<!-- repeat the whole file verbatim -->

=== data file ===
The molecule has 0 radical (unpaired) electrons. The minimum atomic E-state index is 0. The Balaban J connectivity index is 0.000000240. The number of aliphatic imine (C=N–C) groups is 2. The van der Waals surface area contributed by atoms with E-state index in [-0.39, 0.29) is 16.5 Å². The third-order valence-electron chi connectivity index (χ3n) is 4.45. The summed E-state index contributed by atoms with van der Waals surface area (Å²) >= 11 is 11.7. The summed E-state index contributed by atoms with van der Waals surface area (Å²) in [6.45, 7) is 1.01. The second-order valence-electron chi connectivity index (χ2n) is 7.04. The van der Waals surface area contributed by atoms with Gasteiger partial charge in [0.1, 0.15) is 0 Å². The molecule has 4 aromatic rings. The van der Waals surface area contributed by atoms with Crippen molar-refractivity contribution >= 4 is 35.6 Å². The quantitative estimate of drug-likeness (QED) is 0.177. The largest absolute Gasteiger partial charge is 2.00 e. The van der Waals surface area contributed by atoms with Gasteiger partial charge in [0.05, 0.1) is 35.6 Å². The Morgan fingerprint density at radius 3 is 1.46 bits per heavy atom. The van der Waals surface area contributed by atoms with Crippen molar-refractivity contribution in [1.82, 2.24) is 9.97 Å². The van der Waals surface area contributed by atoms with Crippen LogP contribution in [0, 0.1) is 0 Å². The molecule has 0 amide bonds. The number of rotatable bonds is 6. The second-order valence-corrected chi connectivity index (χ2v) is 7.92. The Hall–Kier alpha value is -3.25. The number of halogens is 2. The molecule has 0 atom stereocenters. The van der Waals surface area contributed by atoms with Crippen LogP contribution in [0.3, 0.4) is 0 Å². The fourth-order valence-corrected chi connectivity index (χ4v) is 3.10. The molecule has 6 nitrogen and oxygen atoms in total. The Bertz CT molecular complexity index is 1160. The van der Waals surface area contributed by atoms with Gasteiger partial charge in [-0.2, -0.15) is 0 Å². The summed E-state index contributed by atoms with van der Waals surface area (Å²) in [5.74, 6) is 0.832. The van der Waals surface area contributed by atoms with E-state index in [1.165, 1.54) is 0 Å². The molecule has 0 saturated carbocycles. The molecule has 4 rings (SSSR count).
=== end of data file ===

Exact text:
The molecule has 0 radical (unpaired) electrons. The minimum atomic E-state index is 0. The Balaban J connectivity index is 0.000000240. The number of aliphatic imine (C=N–C) groups is 2. The van der Waals surface area contributed by atoms with E-state index in [-0.39, 0.29) is 16.5 Å². The third-order valence-electron chi connectivity index (χ3n) is 4.45. The summed E-state index contributed by atoms with van der Waals surface area (Å²) >= 11 is 11.7. The summed E-state index contributed by atoms with van der Waals surface area (Å²) in [6.45, 7) is 1.01. The second-order valence-electron chi connectivity index (χ2n) is 7.04. The van der Waals surface area contributed by atoms with Gasteiger partial charge in [0.1, 0.15) is 0 Å². The molecule has 4 aromatic rings. The van der Waals surface area contributed by atoms with Crippen molar-refractivity contribution >= 4 is 35.6 Å². The quantitative estimate of drug-likeness (QED) is 0.177. The largest absolute Gasteiger partial charge is 2.00 e. The van der Waals surface area contributed by atoms with Gasteiger partial charge in [0.05, 0.1) is 35.6 Å². The Morgan fingerprint density at radius 3 is 1.46 bits per heavy atom. The van der Waals surface area contributed by atoms with Crippen molar-refractivity contribution in [1.82, 2.24) is 9.97 Å². The van der Waals surface area contributed by atoms with Crippen LogP contribution in [0, 0.1) is 0 Å². The molecule has 0 amide bonds. The number of rotatable bonds is 6. The second-order valence-corrected chi connectivity index (χ2v) is 7.92. The Hall–Kier alpha value is -3.25. The number of halogens is 2. The molecule has 0 atom stereocenters. The van der Waals surface area contributed by atoms with Crippen LogP contribution in [0.3, 0.4) is 0 Å². The fourth-order valence-corrected chi connectivity index (χ4v) is 3.10. The molecule has 6 nitrogen and oxygen atoms in total. The Bertz CT molecular complexity index is 1160. The van der Waals surface area contributed by atoms with Gasteiger partial charge in [-0.2, -0.15) is 0 Å². The summed E-state index contributed by atoms with van der Waals surface area (Å²) in [5.74, 6) is 0.832. The van der Waals surface area contributed by atoms with E-state index in [1.165, 1.54) is 0 Å². The molecule has 0 saturated carbocycles. The molecule has 4 rings (SSSR count).